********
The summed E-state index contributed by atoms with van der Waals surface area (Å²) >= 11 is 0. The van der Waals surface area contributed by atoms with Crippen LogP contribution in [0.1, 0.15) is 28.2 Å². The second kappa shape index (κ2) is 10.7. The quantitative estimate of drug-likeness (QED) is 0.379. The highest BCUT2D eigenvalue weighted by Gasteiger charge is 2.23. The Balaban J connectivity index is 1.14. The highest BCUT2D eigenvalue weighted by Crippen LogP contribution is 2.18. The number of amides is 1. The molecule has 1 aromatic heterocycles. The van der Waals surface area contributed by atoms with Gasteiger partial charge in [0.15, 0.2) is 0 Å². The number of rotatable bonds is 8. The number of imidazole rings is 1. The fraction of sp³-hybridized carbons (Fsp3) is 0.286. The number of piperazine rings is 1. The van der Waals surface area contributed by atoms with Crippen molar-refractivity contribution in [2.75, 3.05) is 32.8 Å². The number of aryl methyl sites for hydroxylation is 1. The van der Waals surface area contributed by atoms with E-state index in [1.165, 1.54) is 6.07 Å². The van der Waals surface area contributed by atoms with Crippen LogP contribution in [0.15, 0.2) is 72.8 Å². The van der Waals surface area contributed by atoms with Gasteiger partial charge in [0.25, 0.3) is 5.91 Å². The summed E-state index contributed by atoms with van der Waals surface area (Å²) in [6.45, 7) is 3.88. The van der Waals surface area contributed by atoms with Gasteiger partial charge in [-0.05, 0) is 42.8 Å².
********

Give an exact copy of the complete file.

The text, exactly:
The summed E-state index contributed by atoms with van der Waals surface area (Å²) >= 11 is 0. The van der Waals surface area contributed by atoms with Crippen LogP contribution in [0.1, 0.15) is 28.2 Å². The second kappa shape index (κ2) is 10.7. The quantitative estimate of drug-likeness (QED) is 0.379. The highest BCUT2D eigenvalue weighted by Gasteiger charge is 2.23. The Balaban J connectivity index is 1.14. The highest BCUT2D eigenvalue weighted by Crippen LogP contribution is 2.18. The number of amides is 1. The molecule has 1 aromatic heterocycles. The van der Waals surface area contributed by atoms with Gasteiger partial charge in [0.15, 0.2) is 0 Å². The number of rotatable bonds is 8. The number of imidazole rings is 1. The fraction of sp³-hybridized carbons (Fsp3) is 0.286. The number of piperazine rings is 1. The van der Waals surface area contributed by atoms with Crippen molar-refractivity contribution in [2.75, 3.05) is 32.8 Å². The number of aryl methyl sites for hydroxylation is 1. The van der Waals surface area contributed by atoms with E-state index in [1.165, 1.54) is 6.07 Å². The van der Waals surface area contributed by atoms with Crippen LogP contribution in [0.15, 0.2) is 72.8 Å². The van der Waals surface area contributed by atoms with Gasteiger partial charge in [0.25, 0.3) is 5.91 Å². The summed E-state index contributed by atoms with van der Waals surface area (Å²) in [6.45, 7) is 3.88. The van der Waals surface area contributed by atoms with Gasteiger partial charge in [-0.05, 0) is 42.8 Å².